After a model has been trained, it has to be deployed to be usable for the screener monitoring. In line with the model training, this process is fully automated and orchestrated using AWS Step Functions and AWS Lambda. After the model is successfully deployed on the SageMaker endpoint, incoming pictures from the cameras are resized to fit the model’s input format and then fed into the endpoint for predictions using Lambda functions. The result of the semantic segmentation prediction as well as the overflow detection are then stored in Amazon DynamoDB and Amazon S3 for downstream analysis. If overflow is detected, Amazon Simple Notification Service (Amazon SNS) or Lambda functions can be used to automatically mitigate the overflow and control the corresponding lanes on the affected screener. The following diagram illustrates this architecture.
This post described how ICL, an Israeli mining company, developed their own computer vision approach for automated monitoring of mining equipment using cameras. We first showed how to address such a challenge from an organizational point of view that is focused on enablement, then we provided a detailed look into how the model was built using AWS. Although the challenge of monitoring may be unique to ICL, the general approach to build a prototype alongside AWS specialists can be applied to similar challenges, particularly for organizations that don’t have the necessary AWS knowledge.
If you want to learn how to build a production-scale prototype of your use case, reach out to your AWS account team to discuss a prototyping engagement.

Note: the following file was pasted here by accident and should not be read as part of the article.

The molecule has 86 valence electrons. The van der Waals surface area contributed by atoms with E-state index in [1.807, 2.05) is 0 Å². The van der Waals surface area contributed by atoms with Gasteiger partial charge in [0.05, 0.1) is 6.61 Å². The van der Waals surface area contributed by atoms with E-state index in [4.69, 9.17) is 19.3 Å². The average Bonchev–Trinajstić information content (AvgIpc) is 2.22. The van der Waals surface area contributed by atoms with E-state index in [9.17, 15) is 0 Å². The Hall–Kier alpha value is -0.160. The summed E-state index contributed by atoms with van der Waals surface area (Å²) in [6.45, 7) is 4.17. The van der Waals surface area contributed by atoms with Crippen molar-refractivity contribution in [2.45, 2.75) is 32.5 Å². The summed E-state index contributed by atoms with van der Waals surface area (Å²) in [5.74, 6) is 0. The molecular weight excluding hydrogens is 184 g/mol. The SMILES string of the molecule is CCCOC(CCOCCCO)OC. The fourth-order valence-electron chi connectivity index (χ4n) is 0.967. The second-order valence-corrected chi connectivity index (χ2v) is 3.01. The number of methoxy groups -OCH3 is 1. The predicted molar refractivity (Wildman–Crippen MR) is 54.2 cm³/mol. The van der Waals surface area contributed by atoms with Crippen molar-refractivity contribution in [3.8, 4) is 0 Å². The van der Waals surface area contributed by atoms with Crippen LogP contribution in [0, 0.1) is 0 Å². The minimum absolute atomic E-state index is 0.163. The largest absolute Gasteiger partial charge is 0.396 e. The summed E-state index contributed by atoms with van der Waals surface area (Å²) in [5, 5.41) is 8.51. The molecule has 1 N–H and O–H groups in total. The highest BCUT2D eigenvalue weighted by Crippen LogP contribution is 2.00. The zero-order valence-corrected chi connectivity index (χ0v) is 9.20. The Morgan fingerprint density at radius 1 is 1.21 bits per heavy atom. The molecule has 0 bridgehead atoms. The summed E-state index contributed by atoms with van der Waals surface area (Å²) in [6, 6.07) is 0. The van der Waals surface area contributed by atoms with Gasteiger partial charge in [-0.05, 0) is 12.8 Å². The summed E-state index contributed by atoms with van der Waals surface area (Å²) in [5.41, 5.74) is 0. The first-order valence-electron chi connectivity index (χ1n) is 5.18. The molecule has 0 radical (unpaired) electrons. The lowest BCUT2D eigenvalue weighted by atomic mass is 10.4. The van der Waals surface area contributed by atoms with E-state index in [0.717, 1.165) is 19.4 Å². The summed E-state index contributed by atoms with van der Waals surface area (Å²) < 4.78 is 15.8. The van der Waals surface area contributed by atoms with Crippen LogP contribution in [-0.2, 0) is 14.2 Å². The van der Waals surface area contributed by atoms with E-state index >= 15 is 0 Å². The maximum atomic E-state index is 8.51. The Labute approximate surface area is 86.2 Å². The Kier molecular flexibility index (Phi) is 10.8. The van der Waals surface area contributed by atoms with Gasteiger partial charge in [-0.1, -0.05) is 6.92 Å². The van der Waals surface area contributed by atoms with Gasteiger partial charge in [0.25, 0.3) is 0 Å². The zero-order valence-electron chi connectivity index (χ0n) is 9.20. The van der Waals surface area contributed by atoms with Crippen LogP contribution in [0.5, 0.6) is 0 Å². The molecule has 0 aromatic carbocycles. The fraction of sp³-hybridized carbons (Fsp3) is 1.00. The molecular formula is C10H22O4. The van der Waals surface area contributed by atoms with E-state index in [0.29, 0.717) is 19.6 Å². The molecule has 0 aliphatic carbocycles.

About the Authors
Markus Bestehorn leads the customer engineering and prototyping teams in Germany, Austria, Switzerland, and Israel for AWS. He has a PhD degree in computer science and is specialized in building complex machine learning and IoT solutions.
David Abekasis leads the data science team at ICL Group with a passion to educate others on data analysis and machine learning while helping solve business challenges. He has an MSc in Data Science and an MBA. He was fortunate to research spatial and time series data in the precision agriculture domain.
Ion Kleopas is a Sr. Machine Learning Prototyping Architect with an MSc in Data Science and Big Data. He helps AWS customers build innovative AI/ML solutions by enabling their technical teams on AWS technologies through the co-development of prototypes for challenging machine learning use cases, paving their path to production.
Miron Perel is a Principal Machine Learning Business Development Manager with Amazon Web Services. Miron advises Generative AI companies building their next generation models.